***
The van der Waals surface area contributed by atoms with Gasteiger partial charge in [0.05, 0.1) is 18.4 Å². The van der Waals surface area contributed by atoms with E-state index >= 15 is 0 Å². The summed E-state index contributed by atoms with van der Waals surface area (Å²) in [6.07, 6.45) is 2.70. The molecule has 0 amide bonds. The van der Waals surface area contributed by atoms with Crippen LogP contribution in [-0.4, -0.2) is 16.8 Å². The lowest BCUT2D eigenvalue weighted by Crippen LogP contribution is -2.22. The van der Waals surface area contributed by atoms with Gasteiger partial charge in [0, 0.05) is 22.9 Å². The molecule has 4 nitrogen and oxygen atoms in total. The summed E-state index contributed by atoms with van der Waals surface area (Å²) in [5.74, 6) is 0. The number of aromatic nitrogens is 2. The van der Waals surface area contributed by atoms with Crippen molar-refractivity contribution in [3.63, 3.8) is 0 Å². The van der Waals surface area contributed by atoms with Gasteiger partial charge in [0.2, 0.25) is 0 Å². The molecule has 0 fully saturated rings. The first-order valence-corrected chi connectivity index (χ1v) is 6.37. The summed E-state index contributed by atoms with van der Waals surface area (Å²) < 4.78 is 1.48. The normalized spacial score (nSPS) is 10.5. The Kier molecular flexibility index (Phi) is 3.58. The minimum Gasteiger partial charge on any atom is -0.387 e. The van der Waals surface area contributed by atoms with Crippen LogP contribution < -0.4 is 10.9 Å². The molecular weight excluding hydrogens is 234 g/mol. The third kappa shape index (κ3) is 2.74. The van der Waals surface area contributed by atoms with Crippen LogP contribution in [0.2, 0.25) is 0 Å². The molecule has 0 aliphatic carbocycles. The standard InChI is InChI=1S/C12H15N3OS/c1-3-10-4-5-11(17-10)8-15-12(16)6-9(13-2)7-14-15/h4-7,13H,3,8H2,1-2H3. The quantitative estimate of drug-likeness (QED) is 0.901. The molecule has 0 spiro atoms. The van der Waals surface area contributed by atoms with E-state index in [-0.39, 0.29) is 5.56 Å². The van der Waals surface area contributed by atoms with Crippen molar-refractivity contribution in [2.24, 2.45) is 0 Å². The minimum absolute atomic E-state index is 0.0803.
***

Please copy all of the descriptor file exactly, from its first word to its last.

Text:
The van der Waals surface area contributed by atoms with Gasteiger partial charge in [0.05, 0.1) is 18.4 Å². The van der Waals surface area contributed by atoms with E-state index >= 15 is 0 Å². The summed E-state index contributed by atoms with van der Waals surface area (Å²) in [6.07, 6.45) is 2.70. The molecule has 0 amide bonds. The van der Waals surface area contributed by atoms with Crippen LogP contribution in [-0.4, -0.2) is 16.8 Å². The lowest BCUT2D eigenvalue weighted by Crippen LogP contribution is -2.22. The van der Waals surface area contributed by atoms with Gasteiger partial charge in [0, 0.05) is 22.9 Å². The molecule has 4 nitrogen and oxygen atoms in total. The summed E-state index contributed by atoms with van der Waals surface area (Å²) in [5.74, 6) is 0. The number of aromatic nitrogens is 2. The van der Waals surface area contributed by atoms with Crippen molar-refractivity contribution in [3.63, 3.8) is 0 Å². The van der Waals surface area contributed by atoms with Gasteiger partial charge in [0.2, 0.25) is 0 Å². The molecule has 0 fully saturated rings. The first-order valence-corrected chi connectivity index (χ1v) is 6.37. The summed E-state index contributed by atoms with van der Waals surface area (Å²) < 4.78 is 1.48. The normalized spacial score (nSPS) is 10.5. The Kier molecular flexibility index (Phi) is 3.58. The minimum Gasteiger partial charge on any atom is -0.387 e. The van der Waals surface area contributed by atoms with Crippen LogP contribution < -0.4 is 10.9 Å². The molecular weight excluding hydrogens is 234 g/mol. The third kappa shape index (κ3) is 2.74. The van der Waals surface area contributed by atoms with Crippen LogP contribution in [0.2, 0.25) is 0 Å². The molecule has 0 aliphatic carbocycles. The standard InChI is InChI=1S/C12H15N3OS/c1-3-10-4-5-11(17-10)8-15-12(16)6-9(13-2)7-14-15/h4-7,13H,3,8H2,1-2H3. The quantitative estimate of drug-likeness (QED) is 0.901. The molecule has 0 spiro atoms. The van der Waals surface area contributed by atoms with E-state index in [-0.39, 0.29) is 5.56 Å². The van der Waals surface area contributed by atoms with Crippen molar-refractivity contribution in [2.24, 2.45) is 0 Å². The minimum absolute atomic E-state index is 0.0803.